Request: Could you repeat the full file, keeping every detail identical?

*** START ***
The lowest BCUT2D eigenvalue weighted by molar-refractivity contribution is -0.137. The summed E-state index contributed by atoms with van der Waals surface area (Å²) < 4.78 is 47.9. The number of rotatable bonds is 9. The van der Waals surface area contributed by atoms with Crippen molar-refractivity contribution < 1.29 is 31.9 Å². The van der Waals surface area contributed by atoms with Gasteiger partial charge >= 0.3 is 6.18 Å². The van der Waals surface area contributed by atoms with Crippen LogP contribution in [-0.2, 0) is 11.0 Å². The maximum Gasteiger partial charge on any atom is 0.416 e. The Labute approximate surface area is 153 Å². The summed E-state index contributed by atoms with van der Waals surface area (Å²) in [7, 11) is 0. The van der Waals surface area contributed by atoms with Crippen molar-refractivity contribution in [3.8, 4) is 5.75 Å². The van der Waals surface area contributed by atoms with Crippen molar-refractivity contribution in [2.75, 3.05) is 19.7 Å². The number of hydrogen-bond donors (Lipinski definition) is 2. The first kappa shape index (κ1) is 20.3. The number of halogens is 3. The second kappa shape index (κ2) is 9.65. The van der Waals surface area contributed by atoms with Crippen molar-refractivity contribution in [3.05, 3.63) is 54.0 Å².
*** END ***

The lowest BCUT2D eigenvalue weighted by molar-refractivity contribution is -0.137. The summed E-state index contributed by atoms with van der Waals surface area (Å²) < 4.78 is 47.9. The number of rotatable bonds is 9. The van der Waals surface area contributed by atoms with Crippen molar-refractivity contribution < 1.29 is 31.9 Å². The van der Waals surface area contributed by atoms with Gasteiger partial charge >= 0.3 is 6.18 Å². The van der Waals surface area contributed by atoms with Crippen LogP contribution in [-0.2, 0) is 11.0 Å². The maximum Gasteiger partial charge on any atom is 0.416 e. The Labute approximate surface area is 153 Å². The summed E-state index contributed by atoms with van der Waals surface area (Å²) in [7, 11) is 0. The van der Waals surface area contributed by atoms with Crippen molar-refractivity contribution in [3.8, 4) is 5.75 Å². The van der Waals surface area contributed by atoms with Crippen molar-refractivity contribution in [2.75, 3.05) is 19.7 Å². The number of hydrogen-bond donors (Lipinski definition) is 2. The first kappa shape index (κ1) is 20.3. The number of halogens is 3. The second kappa shape index (κ2) is 9.65. The van der Waals surface area contributed by atoms with Crippen molar-refractivity contribution in [3.05, 3.63) is 54.0 Å².